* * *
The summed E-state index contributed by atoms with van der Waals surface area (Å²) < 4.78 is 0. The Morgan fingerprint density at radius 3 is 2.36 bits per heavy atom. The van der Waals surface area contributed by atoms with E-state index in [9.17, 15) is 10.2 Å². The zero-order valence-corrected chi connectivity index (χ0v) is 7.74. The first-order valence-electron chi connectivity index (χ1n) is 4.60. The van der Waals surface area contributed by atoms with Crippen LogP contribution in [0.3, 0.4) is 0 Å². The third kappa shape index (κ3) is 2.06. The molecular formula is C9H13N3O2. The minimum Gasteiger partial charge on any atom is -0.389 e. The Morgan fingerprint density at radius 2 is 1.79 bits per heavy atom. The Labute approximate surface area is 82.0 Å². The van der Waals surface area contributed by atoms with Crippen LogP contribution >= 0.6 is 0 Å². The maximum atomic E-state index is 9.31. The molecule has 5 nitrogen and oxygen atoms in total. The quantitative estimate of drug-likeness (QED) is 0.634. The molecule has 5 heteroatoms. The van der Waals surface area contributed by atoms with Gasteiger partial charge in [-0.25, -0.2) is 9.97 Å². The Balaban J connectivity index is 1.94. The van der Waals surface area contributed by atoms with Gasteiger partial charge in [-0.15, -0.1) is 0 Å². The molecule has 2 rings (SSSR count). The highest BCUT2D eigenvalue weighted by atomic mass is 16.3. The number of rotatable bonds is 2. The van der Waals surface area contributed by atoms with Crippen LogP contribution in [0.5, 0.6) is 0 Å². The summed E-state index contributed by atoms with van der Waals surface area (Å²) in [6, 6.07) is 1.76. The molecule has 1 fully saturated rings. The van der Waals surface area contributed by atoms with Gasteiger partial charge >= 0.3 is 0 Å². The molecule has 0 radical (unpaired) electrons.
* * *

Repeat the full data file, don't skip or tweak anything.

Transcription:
The summed E-state index contributed by atoms with van der Waals surface area (Å²) < 4.78 is 0. The Morgan fingerprint density at radius 3 is 2.36 bits per heavy atom. The van der Waals surface area contributed by atoms with E-state index in [9.17, 15) is 10.2 Å². The zero-order valence-corrected chi connectivity index (χ0v) is 7.74. The first-order valence-electron chi connectivity index (χ1n) is 4.60. The van der Waals surface area contributed by atoms with Crippen LogP contribution in [0.3, 0.4) is 0 Å². The third kappa shape index (κ3) is 2.06. The molecular formula is C9H13N3O2. The minimum Gasteiger partial charge on any atom is -0.389 e. The Morgan fingerprint density at radius 2 is 1.79 bits per heavy atom. The Labute approximate surface area is 82.0 Å². The van der Waals surface area contributed by atoms with Crippen LogP contribution >= 0.6 is 0 Å². The maximum atomic E-state index is 9.31. The molecule has 5 nitrogen and oxygen atoms in total. The quantitative estimate of drug-likeness (QED) is 0.634. The molecule has 5 heteroatoms. The van der Waals surface area contributed by atoms with Gasteiger partial charge in [-0.25, -0.2) is 9.97 Å². The Balaban J connectivity index is 1.94. The van der Waals surface area contributed by atoms with Gasteiger partial charge in [-0.15, -0.1) is 0 Å². The molecule has 2 rings (SSSR count). The highest BCUT2D eigenvalue weighted by atomic mass is 16.3. The number of rotatable bonds is 2. The van der Waals surface area contributed by atoms with Crippen LogP contribution in [0.5, 0.6) is 0 Å². The summed E-state index contributed by atoms with van der Waals surface area (Å²) in [6, 6.07) is 1.76. The molecule has 1 fully saturated rings. The van der Waals surface area contributed by atoms with Gasteiger partial charge >= 0.3 is 0 Å². The molecule has 0 radical (unpaired) electrons.